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Cousineau’s letter got to the president’s table because it clarifies the plight of undocumented immigrants who came to America with the hope of better lives. Her story of the family she has known for fifteen years makes readers feel the situation is grave and demands legislative actions. She contributed to the call for reforms to America’s immigration laws that have long been a concern to many citizens. Similar to Cousineau, every writer should ensure the letter resonates with the frustrations of victims who suffer and whose conditions demand remedy. Millions of undocumented immigrants have the sole focus of improving their lives. Cousineau’s letter makes a case for Americans to hold their leaders accountable to make reforms to their immigration laws. Every writer, therefore, should endeavor to make a case for change and reforms that would improve the lives of individuals struggling with a problem.
Ashley Young, a pregnant woman from Clinton, South Carolina, wrote to President Obama expressing her fear of contracting the Zika virus. On January 29, 2016, her letter was a response to a critical public health concern to many Americans. She demanded immediate action from the president to keep the public safe from the Zika virus (Young 1). She expressed her disappointment that should the government fail to have a remedy to the Zika virus, most children born in America would experience severe neurological congenital disabilities. She is perturbed by the level of exposure to danger, being a resident in the south where mosquitoes are common. She may not, therefore, deliver a healthy baby. She also expresses that the virus is dangerous to other unborn babies.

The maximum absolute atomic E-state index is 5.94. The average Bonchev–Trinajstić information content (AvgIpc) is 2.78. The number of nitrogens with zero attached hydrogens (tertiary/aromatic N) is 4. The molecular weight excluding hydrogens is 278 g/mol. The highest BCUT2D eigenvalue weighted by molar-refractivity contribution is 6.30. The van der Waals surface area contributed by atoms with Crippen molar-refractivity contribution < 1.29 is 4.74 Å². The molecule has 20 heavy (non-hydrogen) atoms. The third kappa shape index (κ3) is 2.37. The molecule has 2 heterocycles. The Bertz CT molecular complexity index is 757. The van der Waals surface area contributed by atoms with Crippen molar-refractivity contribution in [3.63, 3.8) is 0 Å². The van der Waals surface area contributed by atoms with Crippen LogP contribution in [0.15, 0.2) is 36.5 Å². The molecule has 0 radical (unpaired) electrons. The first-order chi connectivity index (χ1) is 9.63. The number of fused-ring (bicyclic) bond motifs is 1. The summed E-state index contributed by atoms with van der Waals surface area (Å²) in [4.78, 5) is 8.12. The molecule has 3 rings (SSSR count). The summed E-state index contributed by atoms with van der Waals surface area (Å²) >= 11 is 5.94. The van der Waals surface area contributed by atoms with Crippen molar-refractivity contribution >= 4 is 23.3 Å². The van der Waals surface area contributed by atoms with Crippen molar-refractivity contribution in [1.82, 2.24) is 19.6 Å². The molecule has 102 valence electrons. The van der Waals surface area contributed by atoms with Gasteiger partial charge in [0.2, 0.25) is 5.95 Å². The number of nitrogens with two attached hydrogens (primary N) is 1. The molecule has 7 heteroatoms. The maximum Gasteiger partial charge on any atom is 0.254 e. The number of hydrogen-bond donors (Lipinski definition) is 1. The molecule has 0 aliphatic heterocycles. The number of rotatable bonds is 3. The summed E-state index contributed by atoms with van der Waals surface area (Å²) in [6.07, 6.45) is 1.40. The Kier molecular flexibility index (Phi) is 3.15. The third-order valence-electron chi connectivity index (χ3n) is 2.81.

The president responded to Young’s letter to assure her that he shares similar concerns as a parent and father. He assured her that a team is in place mandated to expedite vaccine research for the Zika virus. He urged Young to find ways to ensure she stays safe as experts learn about the virus. Notably, Young’s letter addresses the concern of millions of pregnant women in America who are at risk of having children with congenital anomaly. Like Young, every writer should ensure they do not advocate change that affects few but all other individuals. When a writer addresses a problem that affects many individuals, the president may consider addressing it.